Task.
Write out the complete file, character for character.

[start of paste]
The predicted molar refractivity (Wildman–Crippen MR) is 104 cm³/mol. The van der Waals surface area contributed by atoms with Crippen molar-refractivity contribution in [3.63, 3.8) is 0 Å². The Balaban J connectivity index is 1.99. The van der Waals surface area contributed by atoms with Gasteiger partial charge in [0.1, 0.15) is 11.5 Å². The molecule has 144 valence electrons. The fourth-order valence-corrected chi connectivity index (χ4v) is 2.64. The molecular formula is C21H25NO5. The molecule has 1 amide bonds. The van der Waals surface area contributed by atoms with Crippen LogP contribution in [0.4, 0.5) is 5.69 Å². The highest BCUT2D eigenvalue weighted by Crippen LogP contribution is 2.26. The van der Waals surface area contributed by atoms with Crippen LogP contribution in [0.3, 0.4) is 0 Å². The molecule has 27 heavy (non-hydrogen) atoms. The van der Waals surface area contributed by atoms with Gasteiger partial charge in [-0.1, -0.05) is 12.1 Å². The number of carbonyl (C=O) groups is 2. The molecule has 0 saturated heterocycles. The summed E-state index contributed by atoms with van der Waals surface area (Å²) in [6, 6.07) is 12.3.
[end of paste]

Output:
The predicted molar refractivity (Wildman–Crippen MR) is 104 cm³/mol. The van der Waals surface area contributed by atoms with Crippen molar-refractivity contribution in [3.63, 3.8) is 0 Å². The Balaban J connectivity index is 1.99. The van der Waals surface area contributed by atoms with Gasteiger partial charge in [0.1, 0.15) is 11.5 Å². The molecule has 144 valence electrons. The fourth-order valence-corrected chi connectivity index (χ4v) is 2.64. The molecular formula is C21H25NO5. The molecule has 1 amide bonds. The van der Waals surface area contributed by atoms with Crippen LogP contribution in [0.4, 0.5) is 5.69 Å². The highest BCUT2D eigenvalue weighted by Crippen LogP contribution is 2.26. The van der Waals surface area contributed by atoms with Crippen LogP contribution in [0.3, 0.4) is 0 Å². The molecule has 27 heavy (non-hydrogen) atoms. The van der Waals surface area contributed by atoms with Gasteiger partial charge in [-0.1, -0.05) is 12.1 Å². The number of carbonyl (C=O) groups is 2. The molecule has 0 saturated heterocycles. The summed E-state index contributed by atoms with van der Waals surface area (Å²) in [6, 6.07) is 12.3.